Scottish independence: Alex Salmond says Yes campaign 'gaining ground'

Mr Salmond was speaking to Reporting Scotland presenter Sally Magnusson

The "Yes" campaign is gaining ground ahead of the independence referendum, Scotland's first minister has said.

But in an interview with the BBC's Reporting Scotland programme, Alex Salmond said there was "still a lot of work to do" to secure victory.

Mr Salmond also said he had changed his style of campaigning after previous defeats in national elections.

Earlier, Prime Minister David Cameron said people in Scotland "do not want to live in a foreign country".

In an interview with BBC Scotland's Sally Magnusson, Mr Salmond said he had "substantially changed" his style of campaigning ahead of the SNP's victory in the 2007 Scottish Parliament election to "accentuate the positive".

Alex Salmond Mr Salmond said he had changed his approach to accentuate the positive

He said: "I realised - and it took me a while in politics - that people want to vote 'for' something as opposed to 'against' something.

"Since then I think people would have to accept that the electoral results tend to vindicate that approach.

"And also they are vindicating the approach to this campaign, because since November, when we launched the White Paper, the average support in all opinion polls for "Yes" has gone from 37% to 45%."

Mr Salmond added: "So gradually, month after month, we are gaining ground. We're not there yet, we have still got a lot of work to do, but the "Yes" campaign, because of our positive approach, which we are absolutely in thrall too and which we will keep to, is gaining ground as we explain the arguments to the people of Scotland."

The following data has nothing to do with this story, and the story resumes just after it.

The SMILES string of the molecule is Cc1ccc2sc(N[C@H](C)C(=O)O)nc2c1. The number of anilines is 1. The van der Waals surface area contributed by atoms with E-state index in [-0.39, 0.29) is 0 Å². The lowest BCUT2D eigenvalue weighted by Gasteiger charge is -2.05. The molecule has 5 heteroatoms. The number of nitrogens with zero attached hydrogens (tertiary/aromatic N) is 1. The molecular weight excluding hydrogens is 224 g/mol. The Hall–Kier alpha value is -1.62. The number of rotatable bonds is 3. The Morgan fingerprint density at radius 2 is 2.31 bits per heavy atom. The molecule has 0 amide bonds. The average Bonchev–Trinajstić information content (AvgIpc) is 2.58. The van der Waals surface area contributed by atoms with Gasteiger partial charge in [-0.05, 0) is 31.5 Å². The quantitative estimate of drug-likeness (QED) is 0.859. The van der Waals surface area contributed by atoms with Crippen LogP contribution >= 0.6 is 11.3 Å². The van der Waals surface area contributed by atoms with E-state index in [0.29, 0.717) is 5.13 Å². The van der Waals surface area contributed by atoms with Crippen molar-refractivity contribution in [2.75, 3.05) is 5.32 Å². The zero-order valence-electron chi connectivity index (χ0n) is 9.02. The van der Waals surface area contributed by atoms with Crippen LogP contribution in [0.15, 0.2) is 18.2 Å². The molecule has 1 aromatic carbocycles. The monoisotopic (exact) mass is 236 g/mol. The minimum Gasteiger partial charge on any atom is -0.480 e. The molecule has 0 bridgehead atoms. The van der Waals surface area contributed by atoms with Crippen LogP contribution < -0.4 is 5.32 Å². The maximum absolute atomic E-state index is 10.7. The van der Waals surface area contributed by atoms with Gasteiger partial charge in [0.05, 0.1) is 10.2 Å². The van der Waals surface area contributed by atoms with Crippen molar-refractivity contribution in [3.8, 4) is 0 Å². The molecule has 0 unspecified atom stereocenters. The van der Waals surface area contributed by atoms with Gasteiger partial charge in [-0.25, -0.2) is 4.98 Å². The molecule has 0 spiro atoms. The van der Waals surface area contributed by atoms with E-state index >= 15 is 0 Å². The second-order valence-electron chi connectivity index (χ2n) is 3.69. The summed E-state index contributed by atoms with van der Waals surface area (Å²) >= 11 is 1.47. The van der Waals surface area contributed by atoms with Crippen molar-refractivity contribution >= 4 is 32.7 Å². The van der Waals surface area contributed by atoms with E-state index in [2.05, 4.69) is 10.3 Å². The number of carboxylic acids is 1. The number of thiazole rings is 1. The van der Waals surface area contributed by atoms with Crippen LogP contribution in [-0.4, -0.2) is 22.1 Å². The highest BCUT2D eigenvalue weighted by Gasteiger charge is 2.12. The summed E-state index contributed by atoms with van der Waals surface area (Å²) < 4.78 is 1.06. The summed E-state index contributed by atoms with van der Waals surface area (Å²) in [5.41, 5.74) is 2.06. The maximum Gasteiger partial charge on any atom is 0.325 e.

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London is an enormous and precious asset for the whole of the UK, and many Scots benefit from London's hub status”

End Quote David Cameron Prime minister

Polls have suggested that women were less likely to vote for independence than men, but Mr Salmond said he believed the "Yes" campaign would close the gender gap.

He said: "There was a time when the SNP had that gender gap, but that gender gap has closed and in fact there was a poll just last week which showed the SNP ahead at Westminster among women voters. In terms of the independence vote, the polls have been picking up that more women are undecided.

"I have heard it said that it is because women are more risk averse. I don't actually think that is true. I think it is because women take a careful look at the issues and come to the conclusion.

"I think it is really, really important as the "Yes" campaign moves forward, that we concentrate on issues which explain independence in terms of a careful consideration, but also in terms of the progressive social change that can be brought about in Scottish society.

"Just because people take time to make up their mind doesn't mean that they're not going to move to "Yes"."

A House of Lords report published on Friday cast doubt on whether negotiations on independence in the event of a "Yes" vote could be concluded in time for the Scottish government's proposed independence date of 24 March 2016.

'Face challenges'

Mr Salmond denied he was making the process of achieving independence sound too easy, adding: "I think Scotland will be a more prosperous and, above all, a more equal society as an independent country.

"We will face challenges like every country faces, but we will have the ability to answer and respond to these challenges."

Speaking as he met secondary school pupils at Lockerbie Ice Rink earlier on Friday, Prime Minister David Cameron claimed Scots do not want to live or work in a "foreign country" after independence.

The union means people on both sides benefit from the "precious asset" of London, the Tory leader said.

He added: "Alex Salmond is making an extraordinary argument. London is an enormous and precious asset for the whole of the UK, and many Scots benefit from London's hub status and from working and investing in London and from the investment from London into Scotland.

"Now surely we should be making the most out of that connectivity, rather than separating ourselves from it.

"People in Scotland say to me 'I've got children working or studying in London', and people in London say to me 'I've got children working or studying in Scotland'.

"Do we really want to have a situation where they are working or studying in a foreign country?"

Voters will be asked the Yes/No question: "Should Scotland be an independent country?" in the referendum on 18 September.

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